On a sunny day this past March, 20,000 Spaniards flooded into Granada’s botellódromo—a large, open space just outside the city’s center—to celebrate spring’s arrival. It looked like the beginnings of a music festival: a chaotic hum, a shapeless crowd, teenagers dressed in the hippest clothes their parents could buy. Each set of hands held at least one nondescript soda bottle or a large plastic cup. But there were no stages in sight, no sponsors, no food kiosks. This was a large-scale botellón—Spanish for “big bottle”—whose attendees were there, exclusively, to drink.
This celebration of the vernal equinox was something that’s come to be known as a macrobotellón. The local government built its venue, the botellódromo, after attempts to abolish public drinking failed. If you can’t beat them, the argument went—corral them. Other southern capitals—Córdoba, Jaén, Huelva and Cádiz — have followed suit.
While some might see botellón as an epidemic, its manifestation is actually more a logical product of the country’s recent history, and an assertion of a centuries-old cultural ethos that drinking means togetherness.
This fact has never been more evident than it is now: The country is still stuck in the depths of an economic crisis and unemployment rates in some parts of Spain are as high as 35%. In these conditions, botellón is thriving.
Since botellón’s inception, it has served as a reaction to various social and political changes, the first and most drastic of which was the death of longtime dictator Francisco Franco in 1975. After decades of oppression, economic depression and alienation from other countries, Spaniards were set free, and quickly made up for lost time.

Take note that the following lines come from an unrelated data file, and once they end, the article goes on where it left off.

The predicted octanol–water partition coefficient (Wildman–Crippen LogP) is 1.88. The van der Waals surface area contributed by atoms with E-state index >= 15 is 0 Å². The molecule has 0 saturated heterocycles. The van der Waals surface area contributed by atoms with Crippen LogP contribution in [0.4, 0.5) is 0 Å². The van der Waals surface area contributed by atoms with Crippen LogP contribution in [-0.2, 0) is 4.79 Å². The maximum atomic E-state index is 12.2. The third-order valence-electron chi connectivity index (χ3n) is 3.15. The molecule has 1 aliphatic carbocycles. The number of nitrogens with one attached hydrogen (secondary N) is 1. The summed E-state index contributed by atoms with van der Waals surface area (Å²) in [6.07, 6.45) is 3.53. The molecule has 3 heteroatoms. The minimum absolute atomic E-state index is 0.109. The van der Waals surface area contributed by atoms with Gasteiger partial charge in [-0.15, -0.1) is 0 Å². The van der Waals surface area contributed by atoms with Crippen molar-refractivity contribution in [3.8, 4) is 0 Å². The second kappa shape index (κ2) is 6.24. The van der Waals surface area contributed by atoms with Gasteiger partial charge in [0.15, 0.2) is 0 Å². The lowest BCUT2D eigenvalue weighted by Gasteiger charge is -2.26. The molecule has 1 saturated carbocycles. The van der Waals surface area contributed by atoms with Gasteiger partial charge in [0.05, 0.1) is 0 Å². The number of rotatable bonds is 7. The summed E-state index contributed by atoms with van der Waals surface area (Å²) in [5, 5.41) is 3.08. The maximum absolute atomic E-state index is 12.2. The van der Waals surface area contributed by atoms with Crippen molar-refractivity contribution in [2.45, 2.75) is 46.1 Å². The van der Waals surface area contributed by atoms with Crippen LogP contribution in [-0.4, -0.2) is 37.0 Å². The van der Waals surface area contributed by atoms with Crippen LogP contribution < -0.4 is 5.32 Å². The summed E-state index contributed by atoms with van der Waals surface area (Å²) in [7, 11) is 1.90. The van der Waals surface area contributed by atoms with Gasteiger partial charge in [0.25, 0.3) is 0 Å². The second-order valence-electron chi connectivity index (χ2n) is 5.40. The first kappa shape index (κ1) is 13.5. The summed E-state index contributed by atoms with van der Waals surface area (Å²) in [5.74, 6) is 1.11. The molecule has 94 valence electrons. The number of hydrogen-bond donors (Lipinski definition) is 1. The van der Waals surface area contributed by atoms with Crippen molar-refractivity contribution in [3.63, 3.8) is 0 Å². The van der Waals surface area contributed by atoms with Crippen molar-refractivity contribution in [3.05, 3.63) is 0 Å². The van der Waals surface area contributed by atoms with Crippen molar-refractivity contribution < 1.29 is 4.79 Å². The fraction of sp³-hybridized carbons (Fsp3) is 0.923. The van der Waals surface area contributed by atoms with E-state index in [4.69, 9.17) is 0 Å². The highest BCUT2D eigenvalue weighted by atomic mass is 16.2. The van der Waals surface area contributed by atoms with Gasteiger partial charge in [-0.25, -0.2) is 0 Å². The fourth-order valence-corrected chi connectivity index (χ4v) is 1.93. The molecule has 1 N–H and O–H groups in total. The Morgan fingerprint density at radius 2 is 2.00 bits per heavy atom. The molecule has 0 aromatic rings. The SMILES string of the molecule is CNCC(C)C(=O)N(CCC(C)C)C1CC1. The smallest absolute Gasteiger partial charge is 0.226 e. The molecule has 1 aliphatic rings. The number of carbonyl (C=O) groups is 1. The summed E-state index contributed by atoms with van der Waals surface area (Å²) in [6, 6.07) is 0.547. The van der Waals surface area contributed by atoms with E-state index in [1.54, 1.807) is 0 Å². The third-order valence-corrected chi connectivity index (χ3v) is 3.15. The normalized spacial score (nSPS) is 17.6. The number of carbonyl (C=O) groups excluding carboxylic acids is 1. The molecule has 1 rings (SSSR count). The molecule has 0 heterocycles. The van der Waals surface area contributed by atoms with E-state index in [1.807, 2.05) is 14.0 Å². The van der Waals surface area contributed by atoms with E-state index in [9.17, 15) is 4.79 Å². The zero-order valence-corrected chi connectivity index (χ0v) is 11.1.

In the post-Franco years, Spanish society loosened up: Collective thinking on moral issues like religion, the role of women and contraception shifted from conservative to left-leaning. Drinking habits quickly followed suit.
Botellón is everywhere. Businesses have even sprung up around it: convenience stores will sell kits complete with mixers like cola and big plastic cups. Vendors stroll through packs of kids peddling large cups of beer for a few euros. Texting and social media make these once impromptu gatherings easy to plan, whether you’re inviting 20 friends or 20,000.
Wine, of course, has always been essential to Spanish life. “Comer sin vino, comer mezquino,” proclaimed a popular refrain from the 1700s. “To eat without wine is to eat miserably.” Grapes have been cultivated on the Iberian Peninsula since 1100 BC—a staple as important to the national diet as olive oil and bread. Some fortified wines were even believed to help children grow stronger, and parents administered them generously.
Wine has long been considered sustenance, and it belonged on the table. But, over the last 30 years, wine—alongside beer and liquor—has taken to the streets.
As Spain adopted democracy once again, John Hooper explains in The New Spaniards, “newly liberated young got into the habit of ir de copas [literally, “to go for cups”], going out to drink until the early hours at the weekend.” Spaniards had traditionally done their social drinking in tavernas—neighborhood bars where both old and young would congregate to sit alone or chat quietly with a few amigos. But a new crop of bars appeared, attracting a young clientele that delighted in having a place to socialize without adult supervision. The drinks in their hands changed, too—beer and spirits became more popular, thanks to a reintroduction of international trade and the mass production and commercialization of booze.